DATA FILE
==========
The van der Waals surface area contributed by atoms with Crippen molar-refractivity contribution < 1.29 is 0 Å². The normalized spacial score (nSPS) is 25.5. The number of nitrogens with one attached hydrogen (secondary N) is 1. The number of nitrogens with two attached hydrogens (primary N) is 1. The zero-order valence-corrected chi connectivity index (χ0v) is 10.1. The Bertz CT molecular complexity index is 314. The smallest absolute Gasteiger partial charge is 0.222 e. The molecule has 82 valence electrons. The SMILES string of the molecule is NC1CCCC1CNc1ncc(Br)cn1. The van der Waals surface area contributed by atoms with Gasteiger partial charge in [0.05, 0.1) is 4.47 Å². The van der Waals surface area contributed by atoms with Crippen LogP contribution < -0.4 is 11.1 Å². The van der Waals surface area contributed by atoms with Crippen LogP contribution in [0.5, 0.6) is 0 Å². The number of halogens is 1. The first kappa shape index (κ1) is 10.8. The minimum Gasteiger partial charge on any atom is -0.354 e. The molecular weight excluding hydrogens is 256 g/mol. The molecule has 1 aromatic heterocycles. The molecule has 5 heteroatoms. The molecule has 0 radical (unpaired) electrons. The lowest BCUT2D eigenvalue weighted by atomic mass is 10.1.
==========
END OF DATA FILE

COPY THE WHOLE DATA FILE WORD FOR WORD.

The van der Waals surface area contributed by atoms with Crippen molar-refractivity contribution < 1.29 is 0 Å². The normalized spacial score (nSPS) is 25.5. The number of nitrogens with one attached hydrogen (secondary N) is 1. The number of nitrogens with two attached hydrogens (primary N) is 1. The zero-order valence-corrected chi connectivity index (χ0v) is 10.1. The Bertz CT molecular complexity index is 314. The smallest absolute Gasteiger partial charge is 0.222 e. The molecule has 82 valence electrons. The SMILES string of the molecule is NC1CCCC1CNc1ncc(Br)cn1. The van der Waals surface area contributed by atoms with Gasteiger partial charge in [0.05, 0.1) is 4.47 Å². The van der Waals surface area contributed by atoms with Crippen LogP contribution < -0.4 is 11.1 Å². The van der Waals surface area contributed by atoms with Crippen LogP contribution in [0.5, 0.6) is 0 Å². The number of halogens is 1. The first kappa shape index (κ1) is 10.8. The minimum Gasteiger partial charge on any atom is -0.354 e. The molecular weight excluding hydrogens is 256 g/mol. The molecule has 1 aromatic heterocycles. The molecule has 5 heteroatoms. The molecule has 0 radical (unpaired) electrons. The lowest BCUT2D eigenvalue weighted by atomic mass is 10.1.